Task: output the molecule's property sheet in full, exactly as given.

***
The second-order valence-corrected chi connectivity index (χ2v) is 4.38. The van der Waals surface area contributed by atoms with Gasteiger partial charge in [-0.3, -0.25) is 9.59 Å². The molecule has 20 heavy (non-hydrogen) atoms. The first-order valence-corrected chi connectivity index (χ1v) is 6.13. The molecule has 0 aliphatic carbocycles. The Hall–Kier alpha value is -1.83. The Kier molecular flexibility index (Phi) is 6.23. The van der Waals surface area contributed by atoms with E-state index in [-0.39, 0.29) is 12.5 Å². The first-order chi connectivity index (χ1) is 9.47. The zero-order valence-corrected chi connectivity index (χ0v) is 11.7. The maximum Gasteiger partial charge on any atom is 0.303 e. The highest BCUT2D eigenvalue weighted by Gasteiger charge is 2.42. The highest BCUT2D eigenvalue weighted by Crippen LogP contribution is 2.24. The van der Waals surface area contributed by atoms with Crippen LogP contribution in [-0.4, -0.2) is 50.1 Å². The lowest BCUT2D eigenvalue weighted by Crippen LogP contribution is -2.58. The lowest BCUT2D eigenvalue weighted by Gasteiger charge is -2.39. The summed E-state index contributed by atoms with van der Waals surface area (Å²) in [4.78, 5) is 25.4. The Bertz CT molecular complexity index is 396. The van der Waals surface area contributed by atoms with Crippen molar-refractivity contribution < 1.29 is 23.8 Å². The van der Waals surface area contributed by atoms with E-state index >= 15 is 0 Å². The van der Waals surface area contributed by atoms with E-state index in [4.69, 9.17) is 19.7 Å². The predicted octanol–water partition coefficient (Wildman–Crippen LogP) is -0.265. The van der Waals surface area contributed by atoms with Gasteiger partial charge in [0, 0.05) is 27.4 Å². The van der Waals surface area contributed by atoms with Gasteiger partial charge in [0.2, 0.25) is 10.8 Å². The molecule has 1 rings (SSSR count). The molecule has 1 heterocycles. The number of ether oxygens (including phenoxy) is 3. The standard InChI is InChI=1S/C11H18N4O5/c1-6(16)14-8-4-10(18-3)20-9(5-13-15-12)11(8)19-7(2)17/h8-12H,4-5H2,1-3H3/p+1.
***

The second-order valence-corrected chi connectivity index (χ2v) is 4.38. The van der Waals surface area contributed by atoms with Gasteiger partial charge in [-0.3, -0.25) is 9.59 Å². The molecule has 20 heavy (non-hydrogen) atoms. The first-order valence-corrected chi connectivity index (χ1v) is 6.13. The molecule has 0 aliphatic carbocycles. The Hall–Kier alpha value is -1.83. The Kier molecular flexibility index (Phi) is 6.23. The van der Waals surface area contributed by atoms with E-state index in [-0.39, 0.29) is 12.5 Å². The first-order chi connectivity index (χ1) is 9.47. The zero-order valence-corrected chi connectivity index (χ0v) is 11.7. The maximum Gasteiger partial charge on any atom is 0.303 e. The highest BCUT2D eigenvalue weighted by Gasteiger charge is 2.42. The highest BCUT2D eigenvalue weighted by Crippen LogP contribution is 2.24. The van der Waals surface area contributed by atoms with Crippen LogP contribution in [-0.4, -0.2) is 50.1 Å². The lowest BCUT2D eigenvalue weighted by Crippen LogP contribution is -2.58. The lowest BCUT2D eigenvalue weighted by Gasteiger charge is -2.39. The summed E-state index contributed by atoms with van der Waals surface area (Å²) in [4.78, 5) is 25.4. The Bertz CT molecular complexity index is 396. The van der Waals surface area contributed by atoms with Crippen molar-refractivity contribution < 1.29 is 23.8 Å². The van der Waals surface area contributed by atoms with E-state index >= 15 is 0 Å². The van der Waals surface area contributed by atoms with E-state index in [4.69, 9.17) is 19.7 Å². The predicted octanol–water partition coefficient (Wildman–Crippen LogP) is -0.265. The van der Waals surface area contributed by atoms with Gasteiger partial charge in [0, 0.05) is 27.4 Å². The van der Waals surface area contributed by atoms with Gasteiger partial charge in [0.2, 0.25) is 10.8 Å². The molecule has 1 rings (SSSR count). The molecule has 1 heterocycles. The number of ether oxygens (including phenoxy) is 3. The standard InChI is InChI=1S/C11H18N4O5/c1-6(16)14-8-4-10(18-3)20-9(5-13-15-12)11(8)19-7(2)17/h8-12H,4-5H2,1-3H3/p+1.